A wire engaged in orthodontic attachments, affixed to the crowns of two or more teeth and capable of causing or guiding tooth movement.
A thin metal ring, usually stainless steel, which serves to secure orthodontic attachments to a tooth. The band, with orthodontic attachments welded or soldered to it, is closely adapted to fit the contours of the tooth and then cemented into place.
An orthodontic attachment that is secured to a tooth (either by bonding or banding) for the purpose of engaging an archwire. Brackets can be fabricated from metal, ceramic or plastic.
Teeth grinding, typically during sleep. Bruxism may cause abnormal tooth wear and pain in the jaw joints.
A side view x-ray of the head.
Crystalline, alumina, tooth-shade or clear synthetic sapphire brackets that are aesthetically more attractive than conventional metal attachments.
A series of stretchable, elastic o-rings joined together and placed around each bracket to hold the archwire in place and move teeth.
class I malocclusion
Teeth are crowded together, spaced apart; an overbite, openbite, a posterior crossbite or an anterior crossbite.
class II malocclusion
The upper front teeth protrude or the lower teeth and/or jaw are positioned back in relation to the upper teeth and/or jaw.
class III malocclusion
The lower front teeth protrude or the lower teeth and/or jaw are positioned ahead in relation to the upper teeth and/or jaw.
closed bite/deep bite
The upper front teeth excessively overlap the bottom front teeth. This is also known as a deep overbite.
Dental malalignment caused by inadequate space for the teeth.
The removal of cemented orthodontic bands.
elastics (rubber bands)
Used to move teeth in prescribed direction (commonly connected to molar band and upper ball hook). Found in numerous colors for better appearance.
A surgical procedure performed to sever fibers of attachment around the tooth. This procedure can decrease the possibility of relapse following orthodontic treatment.
The tissue that surrounds the teeth, consisting of a fibrous tissue that is continuous with the periodontal ligament and mucosal covering.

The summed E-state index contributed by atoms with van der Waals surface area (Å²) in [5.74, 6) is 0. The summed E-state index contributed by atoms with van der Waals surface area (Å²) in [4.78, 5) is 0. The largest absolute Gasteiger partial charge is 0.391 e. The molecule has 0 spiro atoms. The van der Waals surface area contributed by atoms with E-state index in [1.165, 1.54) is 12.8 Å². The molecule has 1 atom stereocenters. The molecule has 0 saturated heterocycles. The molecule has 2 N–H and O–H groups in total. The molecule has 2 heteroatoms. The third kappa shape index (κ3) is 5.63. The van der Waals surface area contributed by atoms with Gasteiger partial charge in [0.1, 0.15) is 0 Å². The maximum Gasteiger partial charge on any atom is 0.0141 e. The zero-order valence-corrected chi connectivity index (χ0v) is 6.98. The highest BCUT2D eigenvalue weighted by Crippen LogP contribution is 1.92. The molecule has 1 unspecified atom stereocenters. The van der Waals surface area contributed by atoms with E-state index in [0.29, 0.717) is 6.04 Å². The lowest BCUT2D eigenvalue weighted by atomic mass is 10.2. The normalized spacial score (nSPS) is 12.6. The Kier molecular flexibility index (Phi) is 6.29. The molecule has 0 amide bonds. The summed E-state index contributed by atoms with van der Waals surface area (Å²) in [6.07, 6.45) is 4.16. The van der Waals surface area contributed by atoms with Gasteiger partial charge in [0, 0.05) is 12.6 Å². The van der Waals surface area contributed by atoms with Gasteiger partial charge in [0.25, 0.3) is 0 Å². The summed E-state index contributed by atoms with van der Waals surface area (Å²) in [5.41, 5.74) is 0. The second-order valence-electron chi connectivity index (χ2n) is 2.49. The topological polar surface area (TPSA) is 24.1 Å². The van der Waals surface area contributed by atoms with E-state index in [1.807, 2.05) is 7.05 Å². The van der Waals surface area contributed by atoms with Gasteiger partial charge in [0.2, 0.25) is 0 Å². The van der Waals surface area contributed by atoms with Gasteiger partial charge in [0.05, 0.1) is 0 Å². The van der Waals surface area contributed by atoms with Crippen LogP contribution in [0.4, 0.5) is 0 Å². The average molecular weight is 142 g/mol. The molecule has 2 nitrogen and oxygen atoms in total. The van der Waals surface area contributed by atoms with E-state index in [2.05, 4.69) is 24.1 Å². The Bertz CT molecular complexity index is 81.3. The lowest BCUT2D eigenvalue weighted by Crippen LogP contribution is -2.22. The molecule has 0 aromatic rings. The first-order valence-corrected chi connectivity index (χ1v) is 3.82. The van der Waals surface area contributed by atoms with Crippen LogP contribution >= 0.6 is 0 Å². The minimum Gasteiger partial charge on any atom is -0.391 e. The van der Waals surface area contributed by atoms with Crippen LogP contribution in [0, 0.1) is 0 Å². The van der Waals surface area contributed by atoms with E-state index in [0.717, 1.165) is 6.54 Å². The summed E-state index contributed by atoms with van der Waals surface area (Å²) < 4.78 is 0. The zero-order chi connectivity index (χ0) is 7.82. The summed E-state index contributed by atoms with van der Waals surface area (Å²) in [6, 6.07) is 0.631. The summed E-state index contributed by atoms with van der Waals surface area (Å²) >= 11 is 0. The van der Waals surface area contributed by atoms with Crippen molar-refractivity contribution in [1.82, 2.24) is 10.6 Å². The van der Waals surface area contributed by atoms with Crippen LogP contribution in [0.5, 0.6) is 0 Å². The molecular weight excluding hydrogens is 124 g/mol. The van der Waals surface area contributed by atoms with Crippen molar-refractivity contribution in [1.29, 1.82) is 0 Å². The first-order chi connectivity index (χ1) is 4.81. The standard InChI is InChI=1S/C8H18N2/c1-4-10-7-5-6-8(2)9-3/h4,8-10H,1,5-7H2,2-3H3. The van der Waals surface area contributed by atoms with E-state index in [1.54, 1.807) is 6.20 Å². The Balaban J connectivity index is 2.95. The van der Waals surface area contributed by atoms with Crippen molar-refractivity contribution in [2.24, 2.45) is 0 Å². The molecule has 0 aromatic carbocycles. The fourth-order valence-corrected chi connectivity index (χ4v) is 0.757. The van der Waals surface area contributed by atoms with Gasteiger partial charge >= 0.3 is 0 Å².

Generic term for extraoral traction (attached around the back side of the head) for growth modification, tooth movement and anchorage.
Fixed or removable appliance designed commonly for overbite problems and more.
The process of acquiring representations of structures in either two or three dimensions.
Of or pertaining to the tongue. A term used to describe surfaces and directions toward the tongue.
Orthodontic appliances fixed to the lingual surface of the teeth.
Of or pertaining to the upper jaw. May be used to describe teeth, dental restorations, orthodontic appliances or facial structures.
A removable appliance utilized to protect the teeth and mouth from injury during sport activities. Mouthguards are particularly important for orthodontic patients.
A removable appliance worn at night designed to reduce the damage of teeth clenching or grinding during sleep.
A dental specialist who has completed an advanced post-doctoral course, accredited by the American Dental Association, of at least two academic years in the special area of orthodontics.
Surgery to alter relationships of teeth and/or supporting bones, usually accomplished in conjunction with orthodontic therapy.
Vertical overlapping of upper teeth over lower teeth, usually measured perpendicular to the occlusal plane.
An x-ray displaying all the teeth and both jaws on one film.
A permanent image, typically on film, produced by ionizing radiation. Sometimes called an X-ray after the most common source of image-producing radiation.
Any orthodontic appliance, fixed or removable, used to maintain the position of the teeth following corrective treatment.
The passive treatment period following active orthodontic correction during which retaining appliances may be used.
straight wire appliance
A variation of the edgewise appliance in which brackets are angulated to minimize multiple archwire bends. Brackets and molar tubes have specific orientation in three planes of space.
Used during orthodontic treatment. Wax can be placed on the brackets or archwires to prevent them from irritating the cheeks or lips.